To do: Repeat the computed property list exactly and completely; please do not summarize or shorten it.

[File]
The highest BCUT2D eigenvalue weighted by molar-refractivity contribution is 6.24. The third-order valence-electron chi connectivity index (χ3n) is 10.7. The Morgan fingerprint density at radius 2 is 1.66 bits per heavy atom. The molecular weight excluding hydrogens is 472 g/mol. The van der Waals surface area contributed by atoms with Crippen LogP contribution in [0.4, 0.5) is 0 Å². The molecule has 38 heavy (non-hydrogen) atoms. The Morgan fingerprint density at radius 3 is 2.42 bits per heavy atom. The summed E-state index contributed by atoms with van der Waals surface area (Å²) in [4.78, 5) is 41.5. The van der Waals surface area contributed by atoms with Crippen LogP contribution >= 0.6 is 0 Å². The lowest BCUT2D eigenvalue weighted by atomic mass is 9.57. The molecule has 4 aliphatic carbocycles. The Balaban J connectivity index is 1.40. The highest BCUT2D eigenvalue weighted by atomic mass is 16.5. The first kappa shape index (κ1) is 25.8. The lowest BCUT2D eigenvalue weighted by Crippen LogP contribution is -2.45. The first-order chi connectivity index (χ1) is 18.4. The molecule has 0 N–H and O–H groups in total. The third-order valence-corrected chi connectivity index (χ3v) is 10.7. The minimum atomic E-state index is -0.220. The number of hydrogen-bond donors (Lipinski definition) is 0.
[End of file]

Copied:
The highest BCUT2D eigenvalue weighted by molar-refractivity contribution is 6.24. The third-order valence-electron chi connectivity index (χ3n) is 10.7. The Morgan fingerprint density at radius 2 is 1.66 bits per heavy atom. The molecular weight excluding hydrogens is 472 g/mol. The van der Waals surface area contributed by atoms with Crippen LogP contribution in [0.4, 0.5) is 0 Å². The molecule has 38 heavy (non-hydrogen) atoms. The Morgan fingerprint density at radius 3 is 2.42 bits per heavy atom. The summed E-state index contributed by atoms with van der Waals surface area (Å²) in [4.78, 5) is 41.5. The van der Waals surface area contributed by atoms with Crippen LogP contribution >= 0.6 is 0 Å². The lowest BCUT2D eigenvalue weighted by atomic mass is 9.57. The molecule has 4 aliphatic carbocycles. The Balaban J connectivity index is 1.40. The highest BCUT2D eigenvalue weighted by atomic mass is 16.5. The first kappa shape index (κ1) is 25.8. The lowest BCUT2D eigenvalue weighted by Crippen LogP contribution is -2.45. The first-order chi connectivity index (χ1) is 18.4. The molecule has 0 N–H and O–H groups in total. The third-order valence-corrected chi connectivity index (χ3v) is 10.7. The minimum atomic E-state index is -0.220. The number of hydrogen-bond donors (Lipinski definition) is 0.